The Stocks the Funds Are Buying

We all know which stocks have made Wall Street's Buy List. What I want to know -- and I'm guessing you do, too -- is who's doing the buying. Which funds are buying Wall Street's most popular stocks ... and how does their judgment compare with that of our Motley Fool CAPS community?

Here's our latest group of contenders:

Company

Last closing price

CAPS rating (out of 5)

Patriot Coal

$108.13

****

Cano Petroleum (AMEX: CFW  )

$8.00

****

ATP Oil & Gas

$42.65

****

Ultrapetrol (Bahamas)

$15.23

****

Pacific Ethanol (Nasdaq: PEIX  )

$3.54

*

Sources: Motley Fool CAPS, Yahoo! Finance.

Morningstar doesn't show any fund fans for miner Patriot Coal, but Cano Petroleum is feeling the love from some of my favorites, including superstar stock picker Chuck Royce and his Pennsylvania Mutual (PENNX) fund.

But today, I'm smitten with another highly-rated fund: U.S. Global Investors Global Resources (PSPFX). Lead manager Frank Holmes, with a 45% five-year average annual return, has vastly outperformed peers and the fund's best-fit index over the past five years. Few stock pickers not named Lynch, Buffett, or Heebner have ever produced such sustained returns.

Even better: Global Investors has no load and features a very reasonable 0.94% expense ratio. Here's a look at the top five stocks Holmes and his team own today:

Company

Last closing price

CAPS rating (out of 5)

McDermott International (NYSE: MDR  )

$62.03

*****

Occidental Petroleum (NYSE: OXY  )

$91.93

*****

Petrobras (NYSE: PBR  )

$70.50

*****

Potash (NYSE: POT  )

$199.07

****

Marathon Oil (NYSE: MRO  )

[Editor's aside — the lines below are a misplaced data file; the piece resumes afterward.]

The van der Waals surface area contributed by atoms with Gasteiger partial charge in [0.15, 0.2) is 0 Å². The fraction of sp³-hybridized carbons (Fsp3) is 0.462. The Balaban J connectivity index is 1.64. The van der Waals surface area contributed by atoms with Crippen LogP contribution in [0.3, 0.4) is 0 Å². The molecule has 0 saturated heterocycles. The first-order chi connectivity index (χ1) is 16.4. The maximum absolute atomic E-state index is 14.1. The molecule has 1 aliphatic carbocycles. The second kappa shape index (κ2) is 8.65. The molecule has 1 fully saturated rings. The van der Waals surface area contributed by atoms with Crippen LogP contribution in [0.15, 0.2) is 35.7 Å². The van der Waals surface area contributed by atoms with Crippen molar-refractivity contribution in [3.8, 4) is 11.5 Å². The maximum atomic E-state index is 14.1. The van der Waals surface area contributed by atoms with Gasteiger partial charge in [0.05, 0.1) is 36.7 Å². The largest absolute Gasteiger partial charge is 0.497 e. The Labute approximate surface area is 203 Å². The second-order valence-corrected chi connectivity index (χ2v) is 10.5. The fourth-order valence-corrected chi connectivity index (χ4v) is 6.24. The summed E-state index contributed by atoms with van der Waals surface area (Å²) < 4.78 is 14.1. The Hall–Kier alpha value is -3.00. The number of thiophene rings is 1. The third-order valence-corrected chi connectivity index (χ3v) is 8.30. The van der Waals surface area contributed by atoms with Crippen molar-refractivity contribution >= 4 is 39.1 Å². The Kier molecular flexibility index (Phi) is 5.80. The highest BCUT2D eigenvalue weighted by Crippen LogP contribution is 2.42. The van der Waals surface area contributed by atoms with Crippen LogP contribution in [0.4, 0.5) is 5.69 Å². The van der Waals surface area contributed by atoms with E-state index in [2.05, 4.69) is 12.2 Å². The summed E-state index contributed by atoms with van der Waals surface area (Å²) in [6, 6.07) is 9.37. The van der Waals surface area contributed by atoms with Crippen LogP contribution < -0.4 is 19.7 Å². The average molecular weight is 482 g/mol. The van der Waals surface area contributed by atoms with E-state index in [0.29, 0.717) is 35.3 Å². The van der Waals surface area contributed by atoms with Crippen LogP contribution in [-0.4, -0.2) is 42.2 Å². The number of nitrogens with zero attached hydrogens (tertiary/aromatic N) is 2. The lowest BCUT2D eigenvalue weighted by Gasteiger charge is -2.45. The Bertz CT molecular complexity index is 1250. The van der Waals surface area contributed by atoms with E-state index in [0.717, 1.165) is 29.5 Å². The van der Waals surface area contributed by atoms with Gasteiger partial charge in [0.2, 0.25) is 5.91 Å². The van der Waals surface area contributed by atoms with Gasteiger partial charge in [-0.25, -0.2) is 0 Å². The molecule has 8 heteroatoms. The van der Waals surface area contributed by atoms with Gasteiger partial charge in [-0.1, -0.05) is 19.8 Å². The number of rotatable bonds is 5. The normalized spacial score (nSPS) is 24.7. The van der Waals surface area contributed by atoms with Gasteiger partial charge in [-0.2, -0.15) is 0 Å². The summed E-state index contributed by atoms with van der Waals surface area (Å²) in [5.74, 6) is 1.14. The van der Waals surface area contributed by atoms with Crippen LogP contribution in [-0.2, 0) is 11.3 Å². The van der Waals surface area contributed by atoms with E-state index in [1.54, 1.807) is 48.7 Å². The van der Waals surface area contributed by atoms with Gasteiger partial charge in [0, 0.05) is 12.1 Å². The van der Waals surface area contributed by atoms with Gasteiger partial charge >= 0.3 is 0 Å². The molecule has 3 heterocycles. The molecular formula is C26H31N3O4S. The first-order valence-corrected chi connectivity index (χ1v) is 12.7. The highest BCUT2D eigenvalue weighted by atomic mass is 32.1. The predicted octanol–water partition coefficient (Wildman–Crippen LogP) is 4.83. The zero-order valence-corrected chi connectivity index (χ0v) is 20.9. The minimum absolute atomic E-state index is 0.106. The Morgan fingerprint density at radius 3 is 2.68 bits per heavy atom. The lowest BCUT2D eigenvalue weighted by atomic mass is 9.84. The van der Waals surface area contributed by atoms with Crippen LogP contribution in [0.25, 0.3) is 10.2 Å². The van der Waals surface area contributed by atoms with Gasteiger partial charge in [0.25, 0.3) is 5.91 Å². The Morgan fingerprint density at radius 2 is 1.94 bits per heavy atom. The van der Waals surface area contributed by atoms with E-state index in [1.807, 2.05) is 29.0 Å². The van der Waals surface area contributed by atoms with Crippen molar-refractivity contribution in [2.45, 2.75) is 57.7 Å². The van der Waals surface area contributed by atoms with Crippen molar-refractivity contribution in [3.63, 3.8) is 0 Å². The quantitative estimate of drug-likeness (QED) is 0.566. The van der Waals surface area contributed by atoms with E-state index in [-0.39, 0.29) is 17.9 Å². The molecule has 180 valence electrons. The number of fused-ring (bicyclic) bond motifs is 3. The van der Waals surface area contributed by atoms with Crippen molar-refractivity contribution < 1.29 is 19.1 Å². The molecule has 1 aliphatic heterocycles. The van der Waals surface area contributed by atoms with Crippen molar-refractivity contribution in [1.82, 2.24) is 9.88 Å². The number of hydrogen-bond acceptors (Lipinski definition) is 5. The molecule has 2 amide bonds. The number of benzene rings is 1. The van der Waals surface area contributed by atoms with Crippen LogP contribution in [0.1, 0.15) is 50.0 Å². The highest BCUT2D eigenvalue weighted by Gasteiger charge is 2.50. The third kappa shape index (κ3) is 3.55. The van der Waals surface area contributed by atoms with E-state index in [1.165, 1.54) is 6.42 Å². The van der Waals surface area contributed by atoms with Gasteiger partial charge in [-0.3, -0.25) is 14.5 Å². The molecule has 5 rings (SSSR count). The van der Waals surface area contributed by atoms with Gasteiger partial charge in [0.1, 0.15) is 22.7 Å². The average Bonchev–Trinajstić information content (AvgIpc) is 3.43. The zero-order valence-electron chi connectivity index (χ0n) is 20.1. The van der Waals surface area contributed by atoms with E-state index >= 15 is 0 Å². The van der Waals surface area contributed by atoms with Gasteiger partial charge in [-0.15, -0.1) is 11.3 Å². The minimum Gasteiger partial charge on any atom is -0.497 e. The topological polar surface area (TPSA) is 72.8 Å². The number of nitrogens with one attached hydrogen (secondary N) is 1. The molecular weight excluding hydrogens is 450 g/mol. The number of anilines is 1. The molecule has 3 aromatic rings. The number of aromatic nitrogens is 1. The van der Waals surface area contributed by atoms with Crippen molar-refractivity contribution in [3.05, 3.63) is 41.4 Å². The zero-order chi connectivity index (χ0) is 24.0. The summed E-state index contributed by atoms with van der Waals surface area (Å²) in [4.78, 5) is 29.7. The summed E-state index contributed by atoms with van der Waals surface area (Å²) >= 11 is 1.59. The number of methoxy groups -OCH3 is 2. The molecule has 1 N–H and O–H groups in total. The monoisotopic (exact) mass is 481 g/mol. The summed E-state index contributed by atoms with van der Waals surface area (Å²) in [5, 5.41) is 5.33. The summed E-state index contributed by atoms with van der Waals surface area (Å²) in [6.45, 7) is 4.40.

$51.39

*****

Sources: Morningstar, Motley Fool CAPS.

There are some excellent choices here. Brazilian energy giant Petrobras still looks attractive, for example. And Occidental Petroleum turned in a terrific quarter and raised production, which means there's probably more than economic tailwinds fueling growth.

My favorite, though, is Potash Corp. Let's turn to Foolish energy expert Toby Shute to explain the thesis. Quoting from his April take on the company:

Inventory issues are key to the bigger picture here. North American potash inventories, for example, were 37% below their five-year average at quarter's end. Think about how strong our natural gas prices are today, even with storage right around its average. No wonder Potash was so miffed when people pooh-poohed the stock price back in January. That share repurchase is looking pretty prescient.

Color me unsurprised. Agricultural stocks aren't my expertise, but I know how to spot management that excels at capital allocation. Potash's top brass has earned double-digit returns on invested capital every year from 2005 through today.

But is the stock cheap? Not at 44 times trailing earnings, alas. Nevertheless, the growth story here is compelling, as CAPS All-Star InvestorDeb explained in March:

I am a believer in the growing population will be consuming more protein as they raise their standard of living. More protein ala increased consumption of beef and chicken translates into more grain. Animals consume more grain that people. Increasing yield out of the same amount of land requires some help via fertilizer and seed technology.

I agree, but I'm even more interested in what you think. Would you own Potash Corp., or any of the stocks in the U.S. Global Investors Global Resources fund, at today's prices? Log into CAPS today and let us know what you think. It's 100% free to participate.

If you like seeing what superior stock pickers are buying, consider Motley Fool Champion Funds, which features the Pennsylvania Mutual fund among its recommendations. Its collection of market beaters is up 22% on their respective benchmarks as of this writing. Examine the entire portfolio with a free, no-risk trial.

Fool contributor Tim Beyers, who is ranked 17,665 out of more than 107,000 participants in CAPS, didn't own shares in any of the companies mentioned in this article at the time of publication. Find Tim's portfolio and his latest blog commentary. Petrobras is an Income Investor recommendation.The Fool's disclosure policy has recurring fantasies about a desert island, margaritas, and a plate of burritos. Go figure.


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